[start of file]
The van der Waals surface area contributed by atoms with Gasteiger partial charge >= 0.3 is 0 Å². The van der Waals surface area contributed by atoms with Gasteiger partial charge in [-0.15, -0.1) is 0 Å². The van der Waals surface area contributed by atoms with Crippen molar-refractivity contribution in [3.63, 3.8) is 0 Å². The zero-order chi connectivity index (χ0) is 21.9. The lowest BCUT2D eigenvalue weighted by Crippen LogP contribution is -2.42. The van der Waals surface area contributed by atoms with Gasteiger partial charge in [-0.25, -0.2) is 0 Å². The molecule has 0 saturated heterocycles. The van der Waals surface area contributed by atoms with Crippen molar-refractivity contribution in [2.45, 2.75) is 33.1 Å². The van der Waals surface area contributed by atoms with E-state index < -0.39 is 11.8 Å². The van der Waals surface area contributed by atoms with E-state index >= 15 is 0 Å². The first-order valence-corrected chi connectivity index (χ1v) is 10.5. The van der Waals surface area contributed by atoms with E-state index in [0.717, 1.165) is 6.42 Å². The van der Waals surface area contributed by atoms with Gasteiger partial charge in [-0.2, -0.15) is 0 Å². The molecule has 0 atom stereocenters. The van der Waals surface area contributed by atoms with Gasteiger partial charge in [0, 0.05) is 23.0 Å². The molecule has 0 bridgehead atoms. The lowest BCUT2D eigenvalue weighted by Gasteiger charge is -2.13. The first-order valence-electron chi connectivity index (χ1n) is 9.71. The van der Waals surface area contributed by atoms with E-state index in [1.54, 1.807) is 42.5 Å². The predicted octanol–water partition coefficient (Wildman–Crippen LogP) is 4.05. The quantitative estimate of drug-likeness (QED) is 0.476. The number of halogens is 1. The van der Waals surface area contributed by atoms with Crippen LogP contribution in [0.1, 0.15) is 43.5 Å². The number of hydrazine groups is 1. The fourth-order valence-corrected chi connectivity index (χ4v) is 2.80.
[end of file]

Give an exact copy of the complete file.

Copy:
The van der Waals surface area contributed by atoms with Gasteiger partial charge >= 0.3 is 0 Å². The van der Waals surface area contributed by atoms with Gasteiger partial charge in [-0.15, -0.1) is 0 Å². The van der Waals surface area contributed by atoms with Crippen molar-refractivity contribution in [3.63, 3.8) is 0 Å². The zero-order chi connectivity index (χ0) is 21.9. The lowest BCUT2D eigenvalue weighted by Crippen LogP contribution is -2.42. The van der Waals surface area contributed by atoms with Gasteiger partial charge in [-0.25, -0.2) is 0 Å². The molecule has 0 saturated heterocycles. The van der Waals surface area contributed by atoms with Crippen molar-refractivity contribution in [2.45, 2.75) is 33.1 Å². The van der Waals surface area contributed by atoms with E-state index < -0.39 is 11.8 Å². The van der Waals surface area contributed by atoms with E-state index >= 15 is 0 Å². The first-order valence-corrected chi connectivity index (χ1v) is 10.5. The van der Waals surface area contributed by atoms with E-state index in [0.717, 1.165) is 6.42 Å². The van der Waals surface area contributed by atoms with Gasteiger partial charge in [-0.2, -0.15) is 0 Å². The molecule has 0 atom stereocenters. The van der Waals surface area contributed by atoms with Gasteiger partial charge in [0, 0.05) is 23.0 Å². The molecule has 0 bridgehead atoms. The lowest BCUT2D eigenvalue weighted by Gasteiger charge is -2.13. The first-order valence-electron chi connectivity index (χ1n) is 9.71. The van der Waals surface area contributed by atoms with E-state index in [1.54, 1.807) is 42.5 Å². The predicted octanol–water partition coefficient (Wildman–Crippen LogP) is 4.05. The quantitative estimate of drug-likeness (QED) is 0.476. The number of halogens is 1. The van der Waals surface area contributed by atoms with Crippen LogP contribution in [0.1, 0.15) is 43.5 Å². The number of hydrazine groups is 1. The fourth-order valence-corrected chi connectivity index (χ4v) is 2.80.